Where to point it
For repeatability I recommend hanging a small pointed weight from the measuring mic. Adjust the length of the thread to so that the weight just barely touches the ground. Mark this spot on the ground using masking tape and label it with a name or number. Obviously use the same name or number when saving each measurement. Perfect recall of mic location, including height.
It is useful to start with a single measurement exactly equidistant from both speakers. Locate the mic there using tape or laser measure, or using by the central null caused when Pink Noise is played with one speaker phase reversed. We can now check if the speakers are delivering equally, bearing in mind of course that the room surroundings at each speaker may differ. In any case a useful place to start. Many of have our own favorite methods of covering the sweet spot. I like to place the mic at the left ear position when measuring the left speaker , then the right ear and speaker. One central pair at the Mix Engineer's spot. Then single shots within and at the outline of the sweet spot. One way or the other measurements should be taken throughout the listening area which will be actually used, prioritizing the Mix Engineer's spot unless of course we are in a Home Theatre or such.

Calibration
I hope that pretty soon all measuring mics will come with both FR and SPL Cal files. This will eliminate the very very common confusion which arises over Cal. This muddle is very understandable for several reasons. For a start many of the manuals and primers place Cal first, as if it were of primary importance. Then we find practicing acousticians stating that for most of our work and in most cases Cal is not at all necessary. On top of that there are three or even four different types of Cal or Correction. Are we sitting comfortably…..
Level Calibration is similar to proper gain staging in recording. The aim here is to achieve a normally decent recording level while adjusting the app meters to read something close to the real life SPL of the measurement sweep. A real SLM can of course be used to Level Calibrate any mic/preamp/software setup. Place the SLM next to your mic. Play Pink noise and adjust the volume to some round figure on the SLM, say 80dB, C or Z, Slow. Now Calibrate the meter in your app to read the same. If you don't have an SLM, you can still get into the ballpark. Sing a sustained note about 1m from the mic. Use your mic pre gain to achieve about -14dBFS on your Interface or other 'hard' meters. Adjust the meter in your measuring app to read the same -14dBFS or 80dB. Uniquely the absolute sensitivity of each UMIK-1 is reported internally to REW, causing the REW SPL meter to show actual levels.
A Microphone Frequency Response Cal file adds and subtracts a few dB's here and there to directly counteract the measured variations of the actual mic in use. This renders the response effectively flat, transforming the generally unknown HF response of these mics into Laboratory grade flatness. There really is no point in buying a cheap measuring mic if it does not come with an individual Cal file. Generally these files are created with the mic pointed at the sound source. Some mics usefully come with a set of Cal files for both 0 and 90 degrees so we can chose to point the mic upwards and still get accurate HF.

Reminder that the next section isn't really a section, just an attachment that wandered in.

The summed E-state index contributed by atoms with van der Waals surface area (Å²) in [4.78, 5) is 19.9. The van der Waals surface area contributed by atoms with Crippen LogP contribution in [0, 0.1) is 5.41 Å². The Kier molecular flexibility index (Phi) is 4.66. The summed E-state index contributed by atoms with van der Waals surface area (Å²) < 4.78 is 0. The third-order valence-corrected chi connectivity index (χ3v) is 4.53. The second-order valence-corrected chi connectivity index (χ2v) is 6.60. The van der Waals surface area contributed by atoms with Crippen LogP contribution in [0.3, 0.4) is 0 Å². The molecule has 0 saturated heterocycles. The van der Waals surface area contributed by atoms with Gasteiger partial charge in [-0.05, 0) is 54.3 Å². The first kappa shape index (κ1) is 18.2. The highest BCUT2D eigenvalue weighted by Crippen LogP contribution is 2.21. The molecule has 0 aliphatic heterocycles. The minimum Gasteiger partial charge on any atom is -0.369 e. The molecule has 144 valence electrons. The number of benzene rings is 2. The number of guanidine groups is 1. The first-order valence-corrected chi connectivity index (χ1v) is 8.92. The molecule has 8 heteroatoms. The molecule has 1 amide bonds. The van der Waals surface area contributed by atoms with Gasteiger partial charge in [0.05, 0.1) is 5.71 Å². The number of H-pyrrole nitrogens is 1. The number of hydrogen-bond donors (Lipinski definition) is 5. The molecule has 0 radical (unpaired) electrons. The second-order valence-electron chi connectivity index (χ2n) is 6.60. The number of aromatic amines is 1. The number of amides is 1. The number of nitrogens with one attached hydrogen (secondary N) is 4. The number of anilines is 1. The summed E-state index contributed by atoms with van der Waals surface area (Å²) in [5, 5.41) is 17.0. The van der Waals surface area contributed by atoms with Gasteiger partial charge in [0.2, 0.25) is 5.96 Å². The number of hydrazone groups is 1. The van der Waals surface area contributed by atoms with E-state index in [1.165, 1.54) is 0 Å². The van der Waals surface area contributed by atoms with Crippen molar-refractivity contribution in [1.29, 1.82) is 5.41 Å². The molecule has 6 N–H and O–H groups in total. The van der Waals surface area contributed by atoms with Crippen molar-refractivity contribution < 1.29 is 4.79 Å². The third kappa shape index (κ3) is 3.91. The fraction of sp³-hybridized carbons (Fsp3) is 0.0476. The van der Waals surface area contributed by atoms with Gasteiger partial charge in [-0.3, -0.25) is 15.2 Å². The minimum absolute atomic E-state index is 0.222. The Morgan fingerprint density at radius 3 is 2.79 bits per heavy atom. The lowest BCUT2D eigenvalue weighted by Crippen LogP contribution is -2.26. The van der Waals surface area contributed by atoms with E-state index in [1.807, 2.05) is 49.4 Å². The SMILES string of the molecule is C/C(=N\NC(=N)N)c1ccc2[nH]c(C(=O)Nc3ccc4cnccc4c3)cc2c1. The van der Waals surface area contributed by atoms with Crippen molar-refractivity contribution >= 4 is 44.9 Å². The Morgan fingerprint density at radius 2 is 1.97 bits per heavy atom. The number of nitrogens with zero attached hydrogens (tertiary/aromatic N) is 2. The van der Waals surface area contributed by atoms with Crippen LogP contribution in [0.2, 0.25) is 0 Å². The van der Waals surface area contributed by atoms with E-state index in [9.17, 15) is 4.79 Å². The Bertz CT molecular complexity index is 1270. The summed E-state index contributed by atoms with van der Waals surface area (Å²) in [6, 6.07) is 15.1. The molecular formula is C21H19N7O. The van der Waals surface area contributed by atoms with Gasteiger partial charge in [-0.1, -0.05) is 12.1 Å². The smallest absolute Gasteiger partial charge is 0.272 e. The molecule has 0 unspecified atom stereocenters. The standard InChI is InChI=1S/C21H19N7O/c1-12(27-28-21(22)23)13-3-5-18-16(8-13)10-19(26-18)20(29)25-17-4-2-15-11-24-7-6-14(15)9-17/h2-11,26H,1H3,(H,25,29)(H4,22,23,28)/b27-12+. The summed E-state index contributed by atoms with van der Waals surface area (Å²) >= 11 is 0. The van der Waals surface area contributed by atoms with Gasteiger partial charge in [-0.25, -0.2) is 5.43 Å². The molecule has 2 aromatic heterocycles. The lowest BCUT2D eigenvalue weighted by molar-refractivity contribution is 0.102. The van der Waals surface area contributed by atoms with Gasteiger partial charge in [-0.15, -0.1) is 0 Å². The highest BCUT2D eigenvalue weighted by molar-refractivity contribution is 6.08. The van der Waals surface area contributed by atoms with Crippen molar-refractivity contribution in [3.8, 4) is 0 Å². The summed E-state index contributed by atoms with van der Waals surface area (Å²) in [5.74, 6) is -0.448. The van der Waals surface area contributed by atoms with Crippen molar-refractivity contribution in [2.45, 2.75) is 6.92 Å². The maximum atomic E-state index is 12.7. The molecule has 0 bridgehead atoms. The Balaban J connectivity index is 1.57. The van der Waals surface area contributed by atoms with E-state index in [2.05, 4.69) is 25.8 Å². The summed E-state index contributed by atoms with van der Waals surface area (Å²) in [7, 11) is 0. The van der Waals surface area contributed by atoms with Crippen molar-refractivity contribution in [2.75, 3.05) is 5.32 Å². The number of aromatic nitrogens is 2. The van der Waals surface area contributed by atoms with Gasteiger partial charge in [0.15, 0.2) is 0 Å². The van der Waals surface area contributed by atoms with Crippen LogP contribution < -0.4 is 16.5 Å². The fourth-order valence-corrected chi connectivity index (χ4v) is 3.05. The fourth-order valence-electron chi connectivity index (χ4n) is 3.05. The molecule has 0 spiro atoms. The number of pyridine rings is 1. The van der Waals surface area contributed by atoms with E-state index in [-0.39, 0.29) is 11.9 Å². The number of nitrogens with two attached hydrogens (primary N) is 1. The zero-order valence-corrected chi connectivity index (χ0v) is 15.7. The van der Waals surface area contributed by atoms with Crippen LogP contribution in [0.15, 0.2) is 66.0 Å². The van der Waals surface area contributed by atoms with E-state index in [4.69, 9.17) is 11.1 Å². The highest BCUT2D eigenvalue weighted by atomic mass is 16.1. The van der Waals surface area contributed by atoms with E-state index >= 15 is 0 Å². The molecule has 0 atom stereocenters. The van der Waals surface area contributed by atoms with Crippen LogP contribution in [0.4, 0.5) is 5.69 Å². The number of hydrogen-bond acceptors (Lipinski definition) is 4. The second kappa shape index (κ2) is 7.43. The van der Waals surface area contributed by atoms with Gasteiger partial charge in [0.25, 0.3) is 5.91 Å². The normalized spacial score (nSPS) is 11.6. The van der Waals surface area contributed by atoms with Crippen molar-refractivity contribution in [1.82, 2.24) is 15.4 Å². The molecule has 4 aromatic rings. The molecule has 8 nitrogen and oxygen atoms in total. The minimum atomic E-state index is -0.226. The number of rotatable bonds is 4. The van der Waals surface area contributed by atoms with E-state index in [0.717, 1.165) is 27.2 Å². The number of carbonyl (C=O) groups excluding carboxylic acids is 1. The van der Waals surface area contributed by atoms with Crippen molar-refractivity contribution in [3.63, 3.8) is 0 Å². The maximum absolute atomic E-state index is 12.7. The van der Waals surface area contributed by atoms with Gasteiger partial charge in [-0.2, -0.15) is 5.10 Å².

Loopback Correction. Yes there's yet another Calibration. A report back loop is created between your Output and Input. This can measure any deviations of Frequency Response in your soundcard and thus generate a SoundCard Cal file which can be used to fully correct them. As SoundCard variations are typically a fraction of a dB this strikes me as a bit of a waste of time. LBC has another very significant benefit though. By measuring the time delay in the software and hardware it will allow the software to correct the graphs to read actual times. It is useful to have the initial IR spike at 0, with subsequent reflections reading their delayed time of arrival directly.
So, if you are fully Calibrated, your mic and soundcard will become ruler flat and your graphs will read actual SPL and delay times. Nice, but as were are only really interested in very large variations, such absolute values are absolutely not necessary.

Take a Shot
Remember we are about to perform a simple everyday studio task quite similar to say recording an electric guitar or bass amp.
Establish Playback. Select any output and connect it to a single speaker. Set the sweep to default or say 10-20,000Hz over at least a 10 second period. Start with the volume/monitor controller very low. Hit measure and listen for the sweep. Try a series of sweeps with increasing levels until it becomes a tad uncomfortably loud. Earplugs or sealed cans are a good idea. Watch for clip indicators on your amp or active monitor, particularly at HF. We want a sweep distinctly louder than the background ambient noise. If you have an SLM, if you have performed SPL Cal, let's try for around 80dB (C/Z and Slow weightings). Expect peaks of up to say 90/95dB.